Oreck was the 2015 federal election runner-up to Liberal Jody Wilson-Raybould in Vancouver-Granville. She took the $120,000-a-year job last July as Horgan’s director of stakeholder relations, but she hasn’t lost the itch to run for public office. A source told theBreaker that she is interested in the $169,000-a-year job as Mayor of Vancouver and was exploring a run for the nomination with Vision Vancouver. She did not respond for comment.

Oreck and Vdovine (Twitter)

Mayor Gregor Robertson is bowing out after three terms in office. Oreck was originally Robertson’s aide when he was an NDP MLA from 2005 to 2008 and later a key member of his mayoral campaign backroom. She also took detours to the Ottawa-based Broadbent Institute and a New York political action committee’s pro-Obama campaign aimed at Jewish voters.

Oreck’s husband is ex-Vision  executive director Stepan Vdovine. In February, Vdovine joined the De Cotiis famiglia’s Amacon development company as director of business development. 

Chez Chow 

Minister of State for Trade George Chow finds himself between a rock and a hard place.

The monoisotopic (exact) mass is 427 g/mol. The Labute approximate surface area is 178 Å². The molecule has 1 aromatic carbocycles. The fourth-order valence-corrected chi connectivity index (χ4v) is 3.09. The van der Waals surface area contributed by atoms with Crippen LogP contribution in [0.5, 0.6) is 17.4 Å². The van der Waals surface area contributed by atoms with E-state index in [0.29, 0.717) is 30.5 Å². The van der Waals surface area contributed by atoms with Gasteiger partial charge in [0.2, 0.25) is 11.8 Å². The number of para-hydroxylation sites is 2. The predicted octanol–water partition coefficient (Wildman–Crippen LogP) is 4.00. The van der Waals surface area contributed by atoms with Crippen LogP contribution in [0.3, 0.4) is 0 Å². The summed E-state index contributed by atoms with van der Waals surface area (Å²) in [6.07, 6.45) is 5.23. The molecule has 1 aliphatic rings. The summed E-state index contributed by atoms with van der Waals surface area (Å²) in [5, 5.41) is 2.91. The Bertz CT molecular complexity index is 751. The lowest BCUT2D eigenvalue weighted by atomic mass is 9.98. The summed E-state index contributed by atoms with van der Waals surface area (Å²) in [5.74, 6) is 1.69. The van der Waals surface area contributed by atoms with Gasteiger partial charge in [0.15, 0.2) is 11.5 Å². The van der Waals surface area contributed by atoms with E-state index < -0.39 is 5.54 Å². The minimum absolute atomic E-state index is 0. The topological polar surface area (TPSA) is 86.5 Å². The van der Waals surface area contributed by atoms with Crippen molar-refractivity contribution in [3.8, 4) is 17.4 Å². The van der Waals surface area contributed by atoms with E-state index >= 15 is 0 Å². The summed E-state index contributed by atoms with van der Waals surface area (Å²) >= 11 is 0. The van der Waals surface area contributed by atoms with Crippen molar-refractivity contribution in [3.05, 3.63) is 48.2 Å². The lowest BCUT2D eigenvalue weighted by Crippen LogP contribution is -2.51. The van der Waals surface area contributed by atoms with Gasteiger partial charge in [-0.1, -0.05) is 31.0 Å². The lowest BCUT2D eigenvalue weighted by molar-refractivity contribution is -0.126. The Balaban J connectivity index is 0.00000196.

The Vancouver-Fraserview NDP MLA didn’t respond to theBreaker’s request for comment about how he is dealing with the NDP government’s additional school tax. 

Horgan (left) and Chow.

Chow’s name is on the deed for his residence in the Vancouver-Fairview riding. Last year, it was assessed at $5.085 million. That means his property is more than $2 million above the threshold for the controversial tax that the BC Liberals call a wealth tax. Former NDP Premier Mike Harcourt calls it a “tax on a tax,” and suggested to theBreaker that Horgan would be wise to take a second look at the levy.

Chow’s 2017 property tax bill was $14,451.66, which included $5,065 for schools. 

By theBreaker’s calculation, the new tax means that Chow will owe another $6,340. Unless he defers payment.

In his disclosure statement last August, Chow reported receiving not only his MLA and ministerial salary, but income from the BC Hydro pension plan and Canada Pension Plan. 

Chow had a 30-year career as an engineer with the electric company before sitting on city council for Vision Vancouver from 2005 to 2011. His 2017 political comeback ended BC Liberal Attorney General Suzanne Anton’s term in the South Vancouver riding. 

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Bob Mackin The B.C. Legislature sits until May

A whirlwind week in Vancouver politics, with 22 weeks until the civic election.

While lame duck Mayor Gregor Robertson was on yet another junket to a globalist conference (in New York, again), there was disruption on the right and on the left.